December 19, 2013
Chairs, once a luxury, quickly became embedded in the workplace, thanks to Henry Ford. In the early 1900s, Ford thought that production workers could better perform repetitive tasks if they remained stationary.
“The industrial revolution meant that you could break up everyone’s work into small parts,” Berkeley professor Galen Cranz, author of The Chair: Rethinking Culture, Body, and Design told Quartz.“Everyone was sitting in a factory with the work going by, just performing the same repetitive motion over and over again. At first that felt good. You’re taking a load off of your feet.”
A century later, what once brought us comfort is slowly killing us. A study released last summer found that sitting for more than three hours a day can cut life expectancy by two years. A recent University of Leicester study concluded that sitting for long periods of time increases the risk of diabetes and heart disease. Meanwhile, the American Medical Association adopted a policy recognizing the potential health risks of sitting by “encouraging employers…to make available alternatives to sitting, such as standing workstations.”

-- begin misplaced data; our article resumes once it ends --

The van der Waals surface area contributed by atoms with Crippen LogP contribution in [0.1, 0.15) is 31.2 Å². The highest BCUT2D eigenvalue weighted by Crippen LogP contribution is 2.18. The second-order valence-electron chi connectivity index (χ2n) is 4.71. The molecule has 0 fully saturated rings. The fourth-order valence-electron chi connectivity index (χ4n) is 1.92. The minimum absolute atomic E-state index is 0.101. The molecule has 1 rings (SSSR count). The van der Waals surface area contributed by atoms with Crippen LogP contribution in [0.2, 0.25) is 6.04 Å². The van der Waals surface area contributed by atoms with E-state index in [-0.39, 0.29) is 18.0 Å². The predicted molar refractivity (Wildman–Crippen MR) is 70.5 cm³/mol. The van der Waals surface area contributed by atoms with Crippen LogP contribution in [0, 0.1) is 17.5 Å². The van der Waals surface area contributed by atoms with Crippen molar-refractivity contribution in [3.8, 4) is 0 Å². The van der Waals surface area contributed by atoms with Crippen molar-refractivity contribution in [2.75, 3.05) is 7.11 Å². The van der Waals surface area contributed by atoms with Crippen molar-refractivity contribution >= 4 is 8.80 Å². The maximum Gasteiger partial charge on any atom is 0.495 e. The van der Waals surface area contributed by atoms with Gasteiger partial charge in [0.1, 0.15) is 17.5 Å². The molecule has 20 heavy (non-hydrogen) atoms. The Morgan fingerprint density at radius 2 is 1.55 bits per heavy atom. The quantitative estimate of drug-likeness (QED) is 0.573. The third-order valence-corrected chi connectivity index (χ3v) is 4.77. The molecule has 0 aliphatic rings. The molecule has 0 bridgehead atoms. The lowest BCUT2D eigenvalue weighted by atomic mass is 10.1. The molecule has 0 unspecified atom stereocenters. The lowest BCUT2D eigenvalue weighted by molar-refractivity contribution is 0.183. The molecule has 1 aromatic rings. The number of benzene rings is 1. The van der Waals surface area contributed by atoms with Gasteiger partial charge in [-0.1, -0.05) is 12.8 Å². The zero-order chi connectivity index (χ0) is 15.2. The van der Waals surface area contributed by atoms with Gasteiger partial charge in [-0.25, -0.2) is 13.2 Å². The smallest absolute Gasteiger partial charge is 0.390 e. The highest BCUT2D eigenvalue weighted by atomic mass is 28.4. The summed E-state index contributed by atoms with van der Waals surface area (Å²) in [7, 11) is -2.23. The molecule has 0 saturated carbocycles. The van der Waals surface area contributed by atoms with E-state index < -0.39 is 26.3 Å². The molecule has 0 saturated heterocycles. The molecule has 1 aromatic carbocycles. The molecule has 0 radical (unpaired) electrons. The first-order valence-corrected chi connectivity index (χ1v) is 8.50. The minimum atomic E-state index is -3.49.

According to Cranz, people haven’t been sitting in chairs for all that long. For thousands of years, humans worked on their feet, performing complex “whole body” tasks that required walking, running, reaching, stooping, and squatting. Fifty years ago, more than half of US jobs required physical activity but that has since shrunk to less than 20%. Now, there’s a movement to return to a work environment that is more natural and replicates the “whole body” activity of years past.
Furniture makers have responded with workspaces that are more ergonomically designed, where office equipment is made to maximize productivity and minimize discomfort. Here’s a guide to ergonomic standing work stations in the age of the information economy.
Read more at Quartz.
December 19, 2013